Roofs for Healthy Cities
2005 North American Green Roofs of Excellence Award
Type III - 5.00 inches
This green roof landscape occupies the thirty-foot-wide fourteenth floor terrace surrounding the penthouse office space, currently the Heinz 57 Corporate headquarters. Formerly a Gimbels department store, the fourteen-story steel-frame structure in the heart of Pittsburgh’s densely populated business district, the building is considered an historic landmark and a visual anchor for the district. In 1998, the architectural firm of Burt Hill Kosar & Rittlemann Associates (now Burt Hill) was retained to develop a renovation plan for the aging structure, vacant since 1984. The project was part of city-wide effort to restore the urban core of Pittsburgh.
The design included the addition of a fifty-foot-diameter octagonal atrium in the middle of the structure spanning the fourteenth floor to the seventh floor. Enticed by the resulting light on the one-acre interior floor plate, the Heinz Company made the decision to locate their North American operations headquarters in the top seven floors of the building.
The architects retained Roofmeadow to design a green roof on the terrace surrounding the executive offices, as a compliment to the atrium. The green roof provides views of a rooftop meadow from the executive offices. The integrated decks and paved patio areas can be used for out-door meetings and informal gatherings, allowing employees to experience a landscape beyond the glass-curtain walls. The ground cover provides an acoustical damper in the brick and glass-enclosed terraces.
Roofmeadow elected to use a two-layer Type III assembly, with three inches of growth media over two inches of drainage media, engineered to enhance the drought-resistance of the un-irrigated green roof ecosystem. The Burt Hill landscape department designed the undulating rhythm of the planting. Roofscapes selected the appropriate plant varieties to achieve variation in height, texture, color and bloom time. In the early spring plants like Phlox, Festuca, and Allium scoenoprasum are present. In the summer Tradescantia, Chrysanthemum and Anthemis steal the show. The penthouse building and the high parapet walls, combine to create changeable micro-climatic conditions. A wide range of plants, able to tolerate the variable roof top environment were specified. The diverse plant palette includes 31 xeric species, comprised of a variety of herbs, grasses, perennials and Sedums (including 6 North American natives). The plants were established from plugs and seeds and protected from wind scour during establishment by a photo-degradable ‘wind blanket.’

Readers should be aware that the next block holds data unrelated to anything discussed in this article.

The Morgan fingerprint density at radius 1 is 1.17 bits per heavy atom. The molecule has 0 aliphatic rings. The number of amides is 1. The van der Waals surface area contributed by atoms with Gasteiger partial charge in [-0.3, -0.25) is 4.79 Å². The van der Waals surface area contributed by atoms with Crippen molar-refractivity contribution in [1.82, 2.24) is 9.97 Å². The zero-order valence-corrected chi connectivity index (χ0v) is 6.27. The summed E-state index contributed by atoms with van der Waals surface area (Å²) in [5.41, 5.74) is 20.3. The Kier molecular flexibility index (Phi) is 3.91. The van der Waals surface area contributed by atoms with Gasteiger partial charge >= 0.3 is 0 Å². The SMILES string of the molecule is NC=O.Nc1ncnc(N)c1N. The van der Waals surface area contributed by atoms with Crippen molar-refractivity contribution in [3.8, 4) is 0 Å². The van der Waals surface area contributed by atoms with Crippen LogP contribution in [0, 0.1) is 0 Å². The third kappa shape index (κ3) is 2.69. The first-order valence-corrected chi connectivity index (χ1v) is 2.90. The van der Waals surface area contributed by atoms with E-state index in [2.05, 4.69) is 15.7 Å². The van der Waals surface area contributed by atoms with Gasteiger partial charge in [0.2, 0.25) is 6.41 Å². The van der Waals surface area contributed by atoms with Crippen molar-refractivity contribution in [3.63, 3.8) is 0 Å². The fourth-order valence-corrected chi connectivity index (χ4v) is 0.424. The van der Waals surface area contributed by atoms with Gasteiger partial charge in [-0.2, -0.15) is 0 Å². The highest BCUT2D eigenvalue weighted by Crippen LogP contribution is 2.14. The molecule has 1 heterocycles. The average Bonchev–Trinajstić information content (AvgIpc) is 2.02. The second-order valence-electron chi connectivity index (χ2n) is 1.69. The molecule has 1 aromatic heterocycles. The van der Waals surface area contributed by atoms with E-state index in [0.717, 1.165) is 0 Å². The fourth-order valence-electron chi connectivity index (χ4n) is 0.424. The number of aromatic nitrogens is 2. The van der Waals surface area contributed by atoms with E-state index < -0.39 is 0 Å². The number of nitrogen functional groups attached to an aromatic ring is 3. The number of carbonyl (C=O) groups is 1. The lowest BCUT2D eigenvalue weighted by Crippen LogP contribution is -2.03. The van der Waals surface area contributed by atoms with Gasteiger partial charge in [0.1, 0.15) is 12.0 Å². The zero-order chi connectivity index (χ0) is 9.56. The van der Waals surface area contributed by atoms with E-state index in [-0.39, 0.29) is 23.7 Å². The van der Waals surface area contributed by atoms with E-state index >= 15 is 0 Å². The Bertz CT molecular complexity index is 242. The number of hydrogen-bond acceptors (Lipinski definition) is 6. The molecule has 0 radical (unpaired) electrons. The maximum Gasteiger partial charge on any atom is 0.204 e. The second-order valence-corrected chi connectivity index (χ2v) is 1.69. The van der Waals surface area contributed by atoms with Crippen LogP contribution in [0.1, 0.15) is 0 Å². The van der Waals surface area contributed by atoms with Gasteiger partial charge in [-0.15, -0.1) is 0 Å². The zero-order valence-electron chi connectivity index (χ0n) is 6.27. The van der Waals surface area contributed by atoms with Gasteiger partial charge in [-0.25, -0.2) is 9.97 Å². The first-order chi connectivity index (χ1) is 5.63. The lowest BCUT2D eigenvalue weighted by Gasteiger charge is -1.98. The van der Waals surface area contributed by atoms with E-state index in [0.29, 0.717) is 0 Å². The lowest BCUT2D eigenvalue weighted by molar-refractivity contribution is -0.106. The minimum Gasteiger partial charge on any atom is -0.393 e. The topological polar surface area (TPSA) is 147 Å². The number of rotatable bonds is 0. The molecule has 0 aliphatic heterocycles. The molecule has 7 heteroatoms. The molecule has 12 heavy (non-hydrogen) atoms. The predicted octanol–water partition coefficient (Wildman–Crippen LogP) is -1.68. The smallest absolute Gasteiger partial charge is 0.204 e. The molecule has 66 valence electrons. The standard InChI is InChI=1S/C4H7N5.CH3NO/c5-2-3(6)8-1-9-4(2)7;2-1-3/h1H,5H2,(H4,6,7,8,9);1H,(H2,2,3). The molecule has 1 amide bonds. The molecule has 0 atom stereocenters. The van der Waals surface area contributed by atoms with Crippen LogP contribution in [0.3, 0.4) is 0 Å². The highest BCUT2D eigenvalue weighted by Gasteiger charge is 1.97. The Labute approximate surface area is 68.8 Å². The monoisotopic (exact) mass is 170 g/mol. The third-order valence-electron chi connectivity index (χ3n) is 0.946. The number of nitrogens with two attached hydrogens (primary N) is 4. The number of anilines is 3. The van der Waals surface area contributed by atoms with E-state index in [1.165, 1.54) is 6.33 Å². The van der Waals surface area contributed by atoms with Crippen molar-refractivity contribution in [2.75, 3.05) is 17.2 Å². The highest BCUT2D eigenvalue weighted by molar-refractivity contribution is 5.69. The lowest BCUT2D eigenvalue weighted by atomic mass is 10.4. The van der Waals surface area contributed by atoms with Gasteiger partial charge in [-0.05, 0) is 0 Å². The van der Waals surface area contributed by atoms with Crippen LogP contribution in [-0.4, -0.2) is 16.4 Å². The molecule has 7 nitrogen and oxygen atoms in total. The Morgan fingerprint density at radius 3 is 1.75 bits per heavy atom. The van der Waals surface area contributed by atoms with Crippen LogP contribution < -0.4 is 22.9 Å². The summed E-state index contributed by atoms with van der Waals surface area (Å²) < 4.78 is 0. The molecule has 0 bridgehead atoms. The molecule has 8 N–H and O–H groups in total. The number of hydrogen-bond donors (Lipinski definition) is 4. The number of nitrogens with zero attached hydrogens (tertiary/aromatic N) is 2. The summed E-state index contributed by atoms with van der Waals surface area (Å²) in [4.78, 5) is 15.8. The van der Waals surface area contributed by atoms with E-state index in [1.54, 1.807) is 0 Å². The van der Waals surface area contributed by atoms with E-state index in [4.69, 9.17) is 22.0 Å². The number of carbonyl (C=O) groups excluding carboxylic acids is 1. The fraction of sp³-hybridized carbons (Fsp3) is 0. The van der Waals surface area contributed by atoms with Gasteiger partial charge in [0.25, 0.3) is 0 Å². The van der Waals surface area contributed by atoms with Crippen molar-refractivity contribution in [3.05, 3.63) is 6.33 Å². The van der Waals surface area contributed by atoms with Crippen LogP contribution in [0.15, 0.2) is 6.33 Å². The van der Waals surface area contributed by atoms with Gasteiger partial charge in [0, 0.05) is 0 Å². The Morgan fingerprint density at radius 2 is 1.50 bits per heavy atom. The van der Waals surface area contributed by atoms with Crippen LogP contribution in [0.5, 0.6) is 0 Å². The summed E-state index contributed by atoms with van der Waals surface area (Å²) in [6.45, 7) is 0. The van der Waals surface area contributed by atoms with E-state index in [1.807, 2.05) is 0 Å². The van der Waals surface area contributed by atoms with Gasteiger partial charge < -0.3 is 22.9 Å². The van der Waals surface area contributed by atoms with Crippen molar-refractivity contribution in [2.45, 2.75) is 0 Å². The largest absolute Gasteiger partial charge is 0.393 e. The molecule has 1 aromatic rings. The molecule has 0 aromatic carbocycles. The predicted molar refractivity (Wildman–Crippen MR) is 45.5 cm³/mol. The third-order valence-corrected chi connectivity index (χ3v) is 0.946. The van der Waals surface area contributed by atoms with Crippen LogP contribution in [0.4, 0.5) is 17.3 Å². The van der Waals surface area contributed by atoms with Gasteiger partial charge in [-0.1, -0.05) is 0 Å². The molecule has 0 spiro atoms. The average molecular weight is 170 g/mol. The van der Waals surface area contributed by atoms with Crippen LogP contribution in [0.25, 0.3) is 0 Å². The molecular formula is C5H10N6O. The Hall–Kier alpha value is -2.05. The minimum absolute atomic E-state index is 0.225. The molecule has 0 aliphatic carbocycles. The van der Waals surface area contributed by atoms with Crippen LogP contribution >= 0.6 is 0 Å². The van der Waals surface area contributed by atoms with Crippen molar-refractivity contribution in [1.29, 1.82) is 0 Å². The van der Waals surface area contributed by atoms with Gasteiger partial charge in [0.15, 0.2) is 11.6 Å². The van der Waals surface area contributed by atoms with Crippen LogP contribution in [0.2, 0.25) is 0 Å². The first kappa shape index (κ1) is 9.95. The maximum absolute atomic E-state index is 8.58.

Paved patios, constructed to encourage the free flow of water between the paved and vegetated areas, are integrated with high-density recycled plastic lumber roof decks allowing the building inhabitants to easily occupy the space. The green roof helps to make the amenity spaces desirable by dramatically lowering the summertime temperatures on the terrace.
Based on European experience with similar systems, the green roof is expected to double or triple the life of the underlying waterproofing. The thriving project is visible from most of the major downtown office towers. It demonstrates how green roofs can reduce the heat island effect and improve the habitability of urban office spaces.
12,000 square feet